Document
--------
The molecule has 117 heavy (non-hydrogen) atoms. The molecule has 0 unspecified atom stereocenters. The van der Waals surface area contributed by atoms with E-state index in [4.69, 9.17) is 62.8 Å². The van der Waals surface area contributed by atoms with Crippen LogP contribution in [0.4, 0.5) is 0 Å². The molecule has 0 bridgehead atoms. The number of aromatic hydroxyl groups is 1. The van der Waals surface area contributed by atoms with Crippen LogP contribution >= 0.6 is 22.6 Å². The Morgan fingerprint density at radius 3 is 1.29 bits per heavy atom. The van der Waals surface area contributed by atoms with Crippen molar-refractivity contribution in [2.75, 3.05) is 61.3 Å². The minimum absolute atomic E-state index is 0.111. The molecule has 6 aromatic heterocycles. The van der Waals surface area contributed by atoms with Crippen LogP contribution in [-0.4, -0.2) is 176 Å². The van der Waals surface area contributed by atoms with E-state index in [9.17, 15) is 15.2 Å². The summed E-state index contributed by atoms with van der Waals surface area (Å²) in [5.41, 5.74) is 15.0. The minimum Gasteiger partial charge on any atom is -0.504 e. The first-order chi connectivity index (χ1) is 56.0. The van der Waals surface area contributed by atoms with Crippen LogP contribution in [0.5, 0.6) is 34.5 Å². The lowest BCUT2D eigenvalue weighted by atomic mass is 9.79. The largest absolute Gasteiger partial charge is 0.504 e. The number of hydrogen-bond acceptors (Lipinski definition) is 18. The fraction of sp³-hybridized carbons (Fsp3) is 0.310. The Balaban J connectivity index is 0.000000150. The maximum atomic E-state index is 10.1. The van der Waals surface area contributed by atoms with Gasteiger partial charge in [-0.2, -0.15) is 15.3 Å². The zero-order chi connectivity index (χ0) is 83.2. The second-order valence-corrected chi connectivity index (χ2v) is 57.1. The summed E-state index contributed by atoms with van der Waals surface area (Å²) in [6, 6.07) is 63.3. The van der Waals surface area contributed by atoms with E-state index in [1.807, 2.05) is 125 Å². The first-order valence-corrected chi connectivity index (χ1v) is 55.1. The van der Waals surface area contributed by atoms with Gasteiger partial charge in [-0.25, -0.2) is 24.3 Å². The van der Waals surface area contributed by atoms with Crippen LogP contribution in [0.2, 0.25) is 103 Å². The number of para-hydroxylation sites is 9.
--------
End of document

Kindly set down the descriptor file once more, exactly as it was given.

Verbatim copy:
The molecule has 117 heavy (non-hydrogen) atoms. The molecule has 0 unspecified atom stereocenters. The van der Waals surface area contributed by atoms with E-state index in [4.69, 9.17) is 62.8 Å². The van der Waals surface area contributed by atoms with Crippen LogP contribution in [0.4, 0.5) is 0 Å². The molecule has 0 bridgehead atoms. The number of aromatic hydroxyl groups is 1. The van der Waals surface area contributed by atoms with Crippen LogP contribution >= 0.6 is 22.6 Å². The Morgan fingerprint density at radius 3 is 1.29 bits per heavy atom. The van der Waals surface area contributed by atoms with Crippen molar-refractivity contribution in [2.75, 3.05) is 61.3 Å². The minimum absolute atomic E-state index is 0.111. The molecule has 6 aromatic heterocycles. The van der Waals surface area contributed by atoms with Crippen LogP contribution in [-0.4, -0.2) is 176 Å². The van der Waals surface area contributed by atoms with E-state index in [9.17, 15) is 15.2 Å². The summed E-state index contributed by atoms with van der Waals surface area (Å²) in [5.41, 5.74) is 15.0. The minimum Gasteiger partial charge on any atom is -0.504 e. The first-order chi connectivity index (χ1) is 56.0. The van der Waals surface area contributed by atoms with Crippen LogP contribution in [0.5, 0.6) is 34.5 Å². The lowest BCUT2D eigenvalue weighted by atomic mass is 9.79. The largest absolute Gasteiger partial charge is 0.504 e. The number of hydrogen-bond acceptors (Lipinski definition) is 18. The fraction of sp³-hybridized carbons (Fsp3) is 0.310. The Balaban J connectivity index is 0.000000150. The maximum atomic E-state index is 10.1. The van der Waals surface area contributed by atoms with Gasteiger partial charge in [-0.2, -0.15) is 15.3 Å². The zero-order chi connectivity index (χ0) is 83.2. The second-order valence-corrected chi connectivity index (χ2v) is 57.1. The summed E-state index contributed by atoms with van der Waals surface area (Å²) in [6, 6.07) is 63.3. The van der Waals surface area contributed by atoms with E-state index in [1.807, 2.05) is 125 Å². The first-order valence-corrected chi connectivity index (χ1v) is 55.1. The van der Waals surface area contributed by atoms with Gasteiger partial charge in [-0.25, -0.2) is 24.3 Å². The van der Waals surface area contributed by atoms with Crippen LogP contribution in [0.2, 0.25) is 103 Å². The number of para-hydroxylation sites is 9.